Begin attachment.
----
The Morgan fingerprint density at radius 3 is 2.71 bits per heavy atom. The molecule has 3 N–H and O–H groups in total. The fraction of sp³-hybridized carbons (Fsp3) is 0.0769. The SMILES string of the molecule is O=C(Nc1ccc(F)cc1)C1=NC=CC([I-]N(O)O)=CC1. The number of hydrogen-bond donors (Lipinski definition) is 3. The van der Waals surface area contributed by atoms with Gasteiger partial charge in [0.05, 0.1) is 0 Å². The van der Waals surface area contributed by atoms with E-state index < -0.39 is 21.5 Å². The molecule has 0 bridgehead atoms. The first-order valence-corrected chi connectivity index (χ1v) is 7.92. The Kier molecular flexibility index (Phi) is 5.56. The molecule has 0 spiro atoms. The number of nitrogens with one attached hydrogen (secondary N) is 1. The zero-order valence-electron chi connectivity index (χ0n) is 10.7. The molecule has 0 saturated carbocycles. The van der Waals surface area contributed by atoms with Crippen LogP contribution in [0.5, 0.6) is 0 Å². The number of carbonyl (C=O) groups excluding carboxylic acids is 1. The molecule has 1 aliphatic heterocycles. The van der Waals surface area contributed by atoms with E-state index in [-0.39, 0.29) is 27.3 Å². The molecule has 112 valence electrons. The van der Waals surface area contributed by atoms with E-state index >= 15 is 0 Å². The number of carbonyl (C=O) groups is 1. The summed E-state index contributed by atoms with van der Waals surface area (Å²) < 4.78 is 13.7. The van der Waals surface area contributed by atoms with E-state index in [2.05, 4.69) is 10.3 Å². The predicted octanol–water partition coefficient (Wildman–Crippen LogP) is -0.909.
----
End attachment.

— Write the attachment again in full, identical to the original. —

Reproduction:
The Morgan fingerprint density at radius 3 is 2.71 bits per heavy atom. The molecule has 3 N–H and O–H groups in total. The fraction of sp³-hybridized carbons (Fsp3) is 0.0769. The SMILES string of the molecule is O=C(Nc1ccc(F)cc1)C1=NC=CC([I-]N(O)O)=CC1. The number of hydrogen-bond donors (Lipinski definition) is 3. The van der Waals surface area contributed by atoms with Gasteiger partial charge in [0.05, 0.1) is 0 Å². The van der Waals surface area contributed by atoms with E-state index < -0.39 is 21.5 Å². The molecule has 0 bridgehead atoms. The first-order valence-corrected chi connectivity index (χ1v) is 7.92. The Kier molecular flexibility index (Phi) is 5.56. The molecule has 0 spiro atoms. The number of nitrogens with one attached hydrogen (secondary N) is 1. The zero-order valence-electron chi connectivity index (χ0n) is 10.7. The molecule has 0 saturated carbocycles. The van der Waals surface area contributed by atoms with Crippen LogP contribution in [0.5, 0.6) is 0 Å². The number of carbonyl (C=O) groups excluding carboxylic acids is 1. The molecule has 1 aliphatic heterocycles. The van der Waals surface area contributed by atoms with E-state index in [-0.39, 0.29) is 27.3 Å². The molecule has 112 valence electrons. The van der Waals surface area contributed by atoms with E-state index >= 15 is 0 Å². The number of carbonyl (C=O) groups is 1. The summed E-state index contributed by atoms with van der Waals surface area (Å²) < 4.78 is 13.7. The van der Waals surface area contributed by atoms with E-state index in [2.05, 4.69) is 10.3 Å². The predicted octanol–water partition coefficient (Wildman–Crippen LogP) is -0.909.